Revolutions Without Borders – the Call to Liberty in the Atlantic World by Janet Polasky was reviewed in the Independent by Jad Adams, who described it as a thrilling work of history about the pamphlets which ignited revolutions which swept through America and Europe at the end of the eighteenth century.

In the Independent, Nicolas de Jongh wrote about Stanley Wells’s new book, Great Shakespeare Actors: Burbage to Branagh, which examined approaches to performing Shakespeare and how it changed with the times. It also looks at what made certain performances stand out.

On the website, in their Reviews in History podcast series, Daniel Snowman talked to Lady Antonia Fraser about her work as a historian and biographer. There was also an interview with Professor Jan Plamper, author of The History of Emotions: An Introduction, which was also reviewed on the site.

Victoria County History: Shropshire VI Shrewsbury edited by William A. Champion and Alan Thacker, was reviewed by Dr James P. Bowen of the University of Liverpool. Shropshire has eight VCH volumes dedicated to it including this one, which focuses on Shrewsbury General History and Topography, Part I. Part II will look at individual topics and themes in greater detail. Dr Bowen said its publication is a triumph for all associated with it. History from the early medieval period until the 21st century is covered in chapters written by experts. There are chapters covering the economic, social, political and religious history of the town during the early modern period.


Martin Rowson wrote a long feature in the Guardian about fellow cartoonist from the eighteenth century, James Gillray, based around the fact that an exhibition of his work, entitled Love Bites: Caricatures by James Gillray is on at the Ashmolean Museum in Oxford until June 21. He said Gillray adapted Hogarth’s satirical vision and honed it to respond to contemporary events in ways which have far more in common with journalism than with art. Gillray was, he wrote, without question a genius but he also died insane as a result of his alcoholism, but Rowson said he was also a hack trying to give his readers an opportunity for a giggle at his highly-politicised cartoons.

An exhibition in the National Portrait Gallery shows Cornelius Johnson’s seventeenth century paintings, including rarely-seen portraits of royal children. He was a largely-forgotten portrait painter who was commissioned by the English elite including Charles I, and become his official “picture-drawer” in 1632. Paintings featured in the exhibition include royal children who became Charles II (right) and James II. He was also one of the first British painters to sign and date his paintings which has helped dress historians date the fashions of the day. The free exhibition is on until September 13. The exhibition was also reviewed in the Telegraph, whose Alastair Smart wrote about the artist’s bad luck in being eclipsed by Anthony van Dyck, and then after the Flemish master’s death getting a second chance to shine, but the Civil War meant portrait painting had gone out of fashion. He said the artist’s strength was in his attention to detail.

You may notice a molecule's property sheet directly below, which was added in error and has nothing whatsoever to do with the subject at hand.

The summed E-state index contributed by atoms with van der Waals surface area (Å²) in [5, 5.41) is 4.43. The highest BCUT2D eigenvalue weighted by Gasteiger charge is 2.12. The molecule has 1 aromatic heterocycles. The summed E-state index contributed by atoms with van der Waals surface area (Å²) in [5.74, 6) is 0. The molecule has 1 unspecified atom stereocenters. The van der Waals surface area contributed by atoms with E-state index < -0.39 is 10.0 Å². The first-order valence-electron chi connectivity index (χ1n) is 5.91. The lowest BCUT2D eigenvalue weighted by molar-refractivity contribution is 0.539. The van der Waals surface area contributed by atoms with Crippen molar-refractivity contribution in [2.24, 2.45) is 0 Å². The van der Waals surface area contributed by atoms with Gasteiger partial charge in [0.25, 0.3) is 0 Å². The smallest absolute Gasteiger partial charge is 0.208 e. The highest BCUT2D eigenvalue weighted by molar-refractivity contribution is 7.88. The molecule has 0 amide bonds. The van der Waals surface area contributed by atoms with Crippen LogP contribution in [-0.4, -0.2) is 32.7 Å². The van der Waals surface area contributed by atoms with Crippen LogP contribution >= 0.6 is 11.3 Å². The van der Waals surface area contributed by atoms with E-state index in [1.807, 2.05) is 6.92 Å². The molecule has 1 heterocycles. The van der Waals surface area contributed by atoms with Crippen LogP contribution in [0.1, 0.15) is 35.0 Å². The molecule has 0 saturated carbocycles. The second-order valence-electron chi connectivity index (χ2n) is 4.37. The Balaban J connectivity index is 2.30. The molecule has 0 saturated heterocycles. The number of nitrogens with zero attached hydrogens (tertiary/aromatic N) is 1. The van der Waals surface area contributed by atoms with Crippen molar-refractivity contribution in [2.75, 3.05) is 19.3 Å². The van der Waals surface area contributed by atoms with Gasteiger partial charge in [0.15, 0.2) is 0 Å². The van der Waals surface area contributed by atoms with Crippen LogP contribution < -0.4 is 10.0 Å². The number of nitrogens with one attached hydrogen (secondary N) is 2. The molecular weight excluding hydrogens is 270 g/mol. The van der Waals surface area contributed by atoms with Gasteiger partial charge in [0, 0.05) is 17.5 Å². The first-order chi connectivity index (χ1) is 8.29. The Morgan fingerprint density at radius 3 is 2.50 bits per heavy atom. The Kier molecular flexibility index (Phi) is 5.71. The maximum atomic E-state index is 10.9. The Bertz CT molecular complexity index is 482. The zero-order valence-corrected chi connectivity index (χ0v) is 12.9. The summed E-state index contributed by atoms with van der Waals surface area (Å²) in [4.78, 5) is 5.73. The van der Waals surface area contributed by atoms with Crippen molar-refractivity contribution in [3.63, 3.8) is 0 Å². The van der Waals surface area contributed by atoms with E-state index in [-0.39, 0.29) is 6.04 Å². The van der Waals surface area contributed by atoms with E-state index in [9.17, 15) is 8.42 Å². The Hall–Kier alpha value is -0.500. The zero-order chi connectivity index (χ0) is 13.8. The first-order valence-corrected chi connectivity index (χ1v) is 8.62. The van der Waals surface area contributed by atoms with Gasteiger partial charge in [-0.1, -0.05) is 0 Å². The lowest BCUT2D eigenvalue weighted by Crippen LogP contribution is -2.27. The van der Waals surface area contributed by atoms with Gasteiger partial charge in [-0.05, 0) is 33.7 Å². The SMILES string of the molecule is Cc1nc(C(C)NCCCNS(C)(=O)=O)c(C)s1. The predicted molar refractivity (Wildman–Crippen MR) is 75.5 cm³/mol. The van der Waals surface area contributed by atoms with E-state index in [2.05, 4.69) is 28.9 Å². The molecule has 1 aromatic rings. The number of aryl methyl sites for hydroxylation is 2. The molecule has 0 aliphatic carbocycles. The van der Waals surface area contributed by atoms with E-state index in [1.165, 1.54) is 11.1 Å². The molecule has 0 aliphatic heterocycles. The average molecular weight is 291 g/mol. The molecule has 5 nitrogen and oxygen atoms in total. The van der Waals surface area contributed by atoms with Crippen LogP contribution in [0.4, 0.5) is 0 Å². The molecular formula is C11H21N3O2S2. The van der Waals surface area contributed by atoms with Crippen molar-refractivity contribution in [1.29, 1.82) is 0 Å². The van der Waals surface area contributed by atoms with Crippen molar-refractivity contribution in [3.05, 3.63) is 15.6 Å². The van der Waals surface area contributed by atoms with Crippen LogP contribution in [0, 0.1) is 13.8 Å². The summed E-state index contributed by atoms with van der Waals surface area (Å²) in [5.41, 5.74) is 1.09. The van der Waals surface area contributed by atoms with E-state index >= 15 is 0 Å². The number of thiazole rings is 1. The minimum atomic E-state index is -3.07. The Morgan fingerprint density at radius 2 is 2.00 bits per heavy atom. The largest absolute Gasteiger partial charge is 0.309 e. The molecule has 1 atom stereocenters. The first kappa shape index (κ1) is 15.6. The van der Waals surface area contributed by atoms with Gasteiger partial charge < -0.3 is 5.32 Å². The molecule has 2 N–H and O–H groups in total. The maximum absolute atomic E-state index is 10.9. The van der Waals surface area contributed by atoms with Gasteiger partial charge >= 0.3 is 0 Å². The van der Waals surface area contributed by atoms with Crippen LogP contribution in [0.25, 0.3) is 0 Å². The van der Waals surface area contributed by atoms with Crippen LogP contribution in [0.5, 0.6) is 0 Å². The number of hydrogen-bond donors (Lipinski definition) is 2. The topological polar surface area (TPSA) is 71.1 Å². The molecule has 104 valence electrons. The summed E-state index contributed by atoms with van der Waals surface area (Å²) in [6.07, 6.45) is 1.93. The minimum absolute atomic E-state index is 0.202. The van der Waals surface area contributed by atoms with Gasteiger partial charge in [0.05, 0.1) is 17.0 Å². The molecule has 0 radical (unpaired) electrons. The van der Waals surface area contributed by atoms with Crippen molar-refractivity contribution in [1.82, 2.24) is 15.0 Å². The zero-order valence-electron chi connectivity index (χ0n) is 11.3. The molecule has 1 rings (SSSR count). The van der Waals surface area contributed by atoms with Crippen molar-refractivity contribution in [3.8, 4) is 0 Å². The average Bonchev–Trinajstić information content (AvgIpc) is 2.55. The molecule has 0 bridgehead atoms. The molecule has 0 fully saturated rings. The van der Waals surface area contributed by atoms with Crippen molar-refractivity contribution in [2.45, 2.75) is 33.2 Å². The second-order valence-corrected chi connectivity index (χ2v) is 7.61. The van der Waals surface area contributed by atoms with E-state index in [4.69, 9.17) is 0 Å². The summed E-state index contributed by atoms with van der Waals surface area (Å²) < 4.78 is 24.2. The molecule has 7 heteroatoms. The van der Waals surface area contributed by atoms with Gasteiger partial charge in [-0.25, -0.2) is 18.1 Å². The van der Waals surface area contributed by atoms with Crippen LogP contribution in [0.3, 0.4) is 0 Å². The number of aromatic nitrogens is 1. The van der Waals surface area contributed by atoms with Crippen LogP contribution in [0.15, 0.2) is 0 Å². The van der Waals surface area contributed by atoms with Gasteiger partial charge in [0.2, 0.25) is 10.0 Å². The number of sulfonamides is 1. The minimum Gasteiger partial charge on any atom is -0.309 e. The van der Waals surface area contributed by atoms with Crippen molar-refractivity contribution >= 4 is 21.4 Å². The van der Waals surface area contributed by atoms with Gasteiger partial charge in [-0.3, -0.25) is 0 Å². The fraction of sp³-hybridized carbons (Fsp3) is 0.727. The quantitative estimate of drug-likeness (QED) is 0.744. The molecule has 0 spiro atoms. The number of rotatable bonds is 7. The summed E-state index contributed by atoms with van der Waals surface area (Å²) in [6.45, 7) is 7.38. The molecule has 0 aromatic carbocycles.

In the Guardian, Jonathan Jones wrote about Indigenous Australia: Enduring Civilisation, which is on at the British Museum until August 2, and said it does not shy away from its ownership of many controversial artefacts in its exploration of Indigenous Australian tragedy and triumph. Some of the items in the exhibition are from early modern times, and some of the earliest portable Aboriginal artefacts owned by the museum since the eighteenth century, which many people now want to be returned.

Jonathan Jones also wrote about Francis Bacon and the Masters at the Sainsbury Centre for Visual Arts at the University of East Anglia, but found that beside works by artists including Velázquez, Titian, and the seventeenth century creator of clay nudes Gianlorenzo Bernini, Bacon was shown to have genius but no heart, and nothing to say. The exhibition is on until July 26. Alastair Sooke in the Telegraph also reviewed the exhibition and found it compelling, with Bacon coming off worst but said it was still a fine show of his works alongside the painters who inspired him.